Prague Castle and the Cathedral: If you’re ever in Prague and could only do just one touristy thing, I might recommend this destination. I get goosebumps just thinking about the overwhelming beauty of the cathedral. But take this with a grain of salt: I have a weakness for big, majestic, European cathedrals – so maybe only for an old architecture lover such as myself, the cathedral is absolutely the place to see.

PUBLIC TRANSPORTATION
I could gush for pages about the fabulous public transportation here. For those of you who are interested in visiting Prague, here’s a quick run-down of the system:
Here we have a train, metro, tram, and bus system. For getting around the country, the train system would be your best option. For getting around the city itself, you can choose between the metro, tram, or bus. There are taxis too, but I usually avoid them for fear of being ripped off (which is a valid concern for savvy newbies such as myself.) The metro is pretty easy – there are 3 lines (Green/A, Yellow/B, and Red/C,) and it spans to the far reaches of the city. The trams and busses are also great – they’re pretty fast and efficient, especially if I compare it to the public transportation back home. As a newcomer who doesn’t speak Czech, I would say the trams are easier to deal with than the busses, just because the systems themselves are simpler. Here I’ve added a link to the website that saves my life every day: http://www.dpp.cz.

THE LANGUAGE…
The Czech language is very difficult. According to some websites, not only is Czech one of the harder languages for native English speakers to learn, but it also has the hardest sound for us to pronounce. Behold, the dreaded “ Ř .” Pronunciation is as follows: First, make an R with a rolled tongue, like in Spanish. Stop. Next, make a “shhhhhh” noise, like how the person next to you wants you to do for making these silly noises. Good. Stop. Now, put the two together and add some more throat to it, and voila!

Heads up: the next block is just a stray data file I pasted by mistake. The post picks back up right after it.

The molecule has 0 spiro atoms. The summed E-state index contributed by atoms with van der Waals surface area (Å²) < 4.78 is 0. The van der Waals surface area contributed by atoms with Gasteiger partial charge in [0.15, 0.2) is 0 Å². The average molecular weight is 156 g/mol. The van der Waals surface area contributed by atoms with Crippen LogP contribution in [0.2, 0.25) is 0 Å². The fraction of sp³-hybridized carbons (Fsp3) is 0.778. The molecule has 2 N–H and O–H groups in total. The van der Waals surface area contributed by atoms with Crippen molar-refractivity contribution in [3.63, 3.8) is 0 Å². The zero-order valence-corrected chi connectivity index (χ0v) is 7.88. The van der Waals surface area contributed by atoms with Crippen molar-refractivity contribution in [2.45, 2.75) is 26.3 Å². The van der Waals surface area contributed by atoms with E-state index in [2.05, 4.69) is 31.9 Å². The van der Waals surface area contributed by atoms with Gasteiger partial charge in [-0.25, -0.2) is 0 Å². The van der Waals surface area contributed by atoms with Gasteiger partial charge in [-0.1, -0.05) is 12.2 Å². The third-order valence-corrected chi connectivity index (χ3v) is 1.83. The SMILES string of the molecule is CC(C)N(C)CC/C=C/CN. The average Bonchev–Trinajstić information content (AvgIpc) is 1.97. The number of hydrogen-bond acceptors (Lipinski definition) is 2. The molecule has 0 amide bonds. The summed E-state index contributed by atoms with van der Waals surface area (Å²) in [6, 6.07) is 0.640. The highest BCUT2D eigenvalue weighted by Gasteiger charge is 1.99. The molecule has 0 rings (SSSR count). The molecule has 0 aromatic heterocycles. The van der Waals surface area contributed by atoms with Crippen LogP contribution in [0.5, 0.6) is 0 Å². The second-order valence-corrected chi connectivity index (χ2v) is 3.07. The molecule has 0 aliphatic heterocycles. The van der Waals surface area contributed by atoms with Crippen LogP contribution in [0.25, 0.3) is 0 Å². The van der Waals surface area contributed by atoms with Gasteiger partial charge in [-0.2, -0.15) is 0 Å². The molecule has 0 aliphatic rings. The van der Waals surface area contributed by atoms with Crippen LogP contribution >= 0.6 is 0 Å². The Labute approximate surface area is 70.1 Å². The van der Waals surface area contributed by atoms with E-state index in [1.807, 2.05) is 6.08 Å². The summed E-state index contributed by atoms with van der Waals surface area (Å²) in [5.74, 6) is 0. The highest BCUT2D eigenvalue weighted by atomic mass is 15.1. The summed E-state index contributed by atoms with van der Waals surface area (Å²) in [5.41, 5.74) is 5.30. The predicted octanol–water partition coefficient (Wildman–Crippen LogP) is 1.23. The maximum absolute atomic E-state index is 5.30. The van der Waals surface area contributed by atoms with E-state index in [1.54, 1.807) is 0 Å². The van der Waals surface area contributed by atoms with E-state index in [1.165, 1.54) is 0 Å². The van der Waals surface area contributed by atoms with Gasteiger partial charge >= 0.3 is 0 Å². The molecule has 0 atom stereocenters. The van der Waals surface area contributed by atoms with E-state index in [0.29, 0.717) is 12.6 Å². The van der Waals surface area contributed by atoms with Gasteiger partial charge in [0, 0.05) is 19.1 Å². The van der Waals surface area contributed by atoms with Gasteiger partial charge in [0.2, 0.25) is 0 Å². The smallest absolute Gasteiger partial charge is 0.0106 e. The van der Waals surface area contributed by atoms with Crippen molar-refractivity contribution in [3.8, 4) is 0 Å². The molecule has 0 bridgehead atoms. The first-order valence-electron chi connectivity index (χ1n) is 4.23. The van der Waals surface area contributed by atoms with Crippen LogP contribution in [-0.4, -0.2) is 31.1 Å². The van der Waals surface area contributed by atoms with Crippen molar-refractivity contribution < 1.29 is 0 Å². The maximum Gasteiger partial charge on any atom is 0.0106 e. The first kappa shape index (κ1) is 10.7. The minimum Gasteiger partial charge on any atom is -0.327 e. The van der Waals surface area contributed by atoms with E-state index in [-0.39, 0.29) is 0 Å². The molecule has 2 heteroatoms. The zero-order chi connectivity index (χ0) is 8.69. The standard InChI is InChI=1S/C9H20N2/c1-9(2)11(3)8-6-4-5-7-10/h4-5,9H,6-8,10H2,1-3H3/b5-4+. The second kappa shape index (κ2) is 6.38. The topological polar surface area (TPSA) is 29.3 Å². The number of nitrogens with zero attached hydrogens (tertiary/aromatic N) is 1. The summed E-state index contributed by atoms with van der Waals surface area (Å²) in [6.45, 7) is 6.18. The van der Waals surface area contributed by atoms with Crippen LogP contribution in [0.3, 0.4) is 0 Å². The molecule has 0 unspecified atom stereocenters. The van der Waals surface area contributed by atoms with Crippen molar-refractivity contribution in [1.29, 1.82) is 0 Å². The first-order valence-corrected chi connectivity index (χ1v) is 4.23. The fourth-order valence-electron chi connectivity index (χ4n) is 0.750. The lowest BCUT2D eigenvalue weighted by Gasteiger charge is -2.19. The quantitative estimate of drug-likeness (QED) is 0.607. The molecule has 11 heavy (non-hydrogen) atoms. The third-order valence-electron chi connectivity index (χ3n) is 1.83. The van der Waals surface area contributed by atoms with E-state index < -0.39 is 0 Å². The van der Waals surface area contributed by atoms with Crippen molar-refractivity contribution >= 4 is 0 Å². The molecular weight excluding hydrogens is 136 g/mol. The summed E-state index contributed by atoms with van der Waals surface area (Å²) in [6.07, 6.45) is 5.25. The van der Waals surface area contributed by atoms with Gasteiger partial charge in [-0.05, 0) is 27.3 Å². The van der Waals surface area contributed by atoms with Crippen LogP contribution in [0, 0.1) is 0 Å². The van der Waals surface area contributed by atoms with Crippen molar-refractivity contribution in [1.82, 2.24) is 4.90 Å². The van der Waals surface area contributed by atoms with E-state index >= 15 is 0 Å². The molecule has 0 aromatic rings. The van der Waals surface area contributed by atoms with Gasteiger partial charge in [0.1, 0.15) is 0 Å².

HIDDEN SIGHTS
As much as the classic tourist sights are great fun to see, in my opinion it’s the quirky pubs, restaurants, and cafes in the twisted hidden alleyways that make this city what it is. There are tea rooms on top of water towers, pay-what-you-want restaurants, dozens of themed pubs, and underground maze clubs, just to name a few. Honestly, I will be here for the whole year but I feel like I will never get the chance to see all of Prague’s hidden treasures.

GOALS
Here are some goals for my next couple of posts:
1. Don’t wait so long to write them…
2. Talk more about studying abroad. Learning the language, meeting new people. Culture shock.
3. Write about some of the fun restaurants/pubs/clubs that Prague has to offer.
4. Introduce some of the weekend trips/sights to see in the beautiful Czech Republic that aren’t in the actual city.

A FINAL NOTE
I’d like to say that if anyone out there has any special requests for me – anything from specific information about the country to parts of the city life they want an honest review of, just let me know. I’m happy to accommodate!

All the best,

Brigette